They [Indians] were destined to melt and vanish before the advancing waves of Anglo-American power, which now rolled westward unchecked and unopposed.
Some races of men seem molded in wax, soft and melting, at once plastic
and feeble. Some races, like some metals, combine the greatest
flexibility with the greatest
strength. But the Indian is hewn out of a rock. You cannot
change the form
without destruction of the substance. Such, at least'
has too often proved the case.
Races of inferior energy have possessed a power of expansion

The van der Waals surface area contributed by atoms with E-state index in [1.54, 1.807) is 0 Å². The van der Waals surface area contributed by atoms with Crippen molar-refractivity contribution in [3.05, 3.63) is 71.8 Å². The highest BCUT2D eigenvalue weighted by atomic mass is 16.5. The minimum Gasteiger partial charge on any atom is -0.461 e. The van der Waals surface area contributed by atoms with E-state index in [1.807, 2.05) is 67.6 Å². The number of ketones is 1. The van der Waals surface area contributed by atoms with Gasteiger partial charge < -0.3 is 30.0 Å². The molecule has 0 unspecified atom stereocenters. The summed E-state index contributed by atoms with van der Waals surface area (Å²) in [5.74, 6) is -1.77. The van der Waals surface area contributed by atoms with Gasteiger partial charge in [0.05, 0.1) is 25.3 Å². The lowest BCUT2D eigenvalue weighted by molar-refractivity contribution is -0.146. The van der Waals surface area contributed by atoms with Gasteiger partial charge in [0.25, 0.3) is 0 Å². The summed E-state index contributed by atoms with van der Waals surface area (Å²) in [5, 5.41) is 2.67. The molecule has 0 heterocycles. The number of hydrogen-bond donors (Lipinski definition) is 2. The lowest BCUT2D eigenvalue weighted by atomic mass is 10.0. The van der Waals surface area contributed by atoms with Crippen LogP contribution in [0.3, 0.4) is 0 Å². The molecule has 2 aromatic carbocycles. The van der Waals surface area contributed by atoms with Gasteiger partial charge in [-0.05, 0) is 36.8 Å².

and assimilation to which he is a stranger; and it is this fixed
and rigid quality which
has proved his ruin. He will not learn the arts of civilization,
and he and his
perish together. The stern, unchanging features of his
mind excite our admiration, from their very immutability; and we look
with deep interest on the fate
of this irreclaimable son of the wilderness, the child
will not be
weaned from the
breast of his rugged mother. And our interest increases
when we discern in the unhappy wanderer, mingled among his vices, the
germs of heroic
bountiful to bestow, as it is rapacious to seize, and,
in extremes" famine,
imparting its last morsel to a fellow-sufferer; a heart which, strong in friendship
as in hate, thinks it not too much to lay down life for its chosen comrade;
a soul true to its own idea of honor, and burning with an unquenchable thirst
greatness and renown.